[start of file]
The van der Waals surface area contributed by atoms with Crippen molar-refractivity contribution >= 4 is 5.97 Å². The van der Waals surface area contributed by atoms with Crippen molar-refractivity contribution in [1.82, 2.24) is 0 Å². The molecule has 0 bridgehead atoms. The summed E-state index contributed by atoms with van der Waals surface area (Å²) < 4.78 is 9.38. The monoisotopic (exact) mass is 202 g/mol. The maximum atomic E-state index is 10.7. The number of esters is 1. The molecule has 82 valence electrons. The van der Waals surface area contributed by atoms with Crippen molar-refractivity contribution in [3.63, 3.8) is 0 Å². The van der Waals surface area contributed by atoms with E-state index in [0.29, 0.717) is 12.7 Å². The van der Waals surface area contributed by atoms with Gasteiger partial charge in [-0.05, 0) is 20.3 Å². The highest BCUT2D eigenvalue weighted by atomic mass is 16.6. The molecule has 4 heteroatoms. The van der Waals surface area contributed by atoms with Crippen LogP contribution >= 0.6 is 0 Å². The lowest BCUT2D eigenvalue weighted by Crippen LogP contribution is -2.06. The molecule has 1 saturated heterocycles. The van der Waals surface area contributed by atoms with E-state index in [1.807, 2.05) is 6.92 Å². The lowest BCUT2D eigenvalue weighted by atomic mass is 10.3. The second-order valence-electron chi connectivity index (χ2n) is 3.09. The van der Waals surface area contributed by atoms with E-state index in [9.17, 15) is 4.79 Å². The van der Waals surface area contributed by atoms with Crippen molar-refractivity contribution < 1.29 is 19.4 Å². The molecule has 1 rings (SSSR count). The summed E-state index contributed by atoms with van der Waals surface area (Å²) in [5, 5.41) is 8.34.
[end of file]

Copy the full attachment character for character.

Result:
The van der Waals surface area contributed by atoms with Crippen molar-refractivity contribution >= 4 is 5.97 Å². The van der Waals surface area contributed by atoms with Crippen molar-refractivity contribution in [1.82, 2.24) is 0 Å². The molecule has 0 bridgehead atoms. The summed E-state index contributed by atoms with van der Waals surface area (Å²) < 4.78 is 9.38. The monoisotopic (exact) mass is 202 g/mol. The maximum atomic E-state index is 10.7. The number of esters is 1. The molecule has 82 valence electrons. The van der Waals surface area contributed by atoms with Crippen molar-refractivity contribution in [3.63, 3.8) is 0 Å². The van der Waals surface area contributed by atoms with E-state index in [0.29, 0.717) is 12.7 Å². The van der Waals surface area contributed by atoms with Gasteiger partial charge in [-0.05, 0) is 20.3 Å². The highest BCUT2D eigenvalue weighted by atomic mass is 16.6. The molecule has 4 heteroatoms. The van der Waals surface area contributed by atoms with Crippen LogP contribution >= 0.6 is 0 Å². The lowest BCUT2D eigenvalue weighted by Crippen LogP contribution is -2.06. The molecule has 1 saturated heterocycles. The van der Waals surface area contributed by atoms with E-state index in [1.807, 2.05) is 6.92 Å². The lowest BCUT2D eigenvalue weighted by atomic mass is 10.3. The second-order valence-electron chi connectivity index (χ2n) is 3.09. The van der Waals surface area contributed by atoms with E-state index in [9.17, 15) is 4.79 Å². The van der Waals surface area contributed by atoms with Crippen molar-refractivity contribution < 1.29 is 19.4 Å². The molecule has 1 rings (SSSR count). The summed E-state index contributed by atoms with van der Waals surface area (Å²) in [5, 5.41) is 8.34.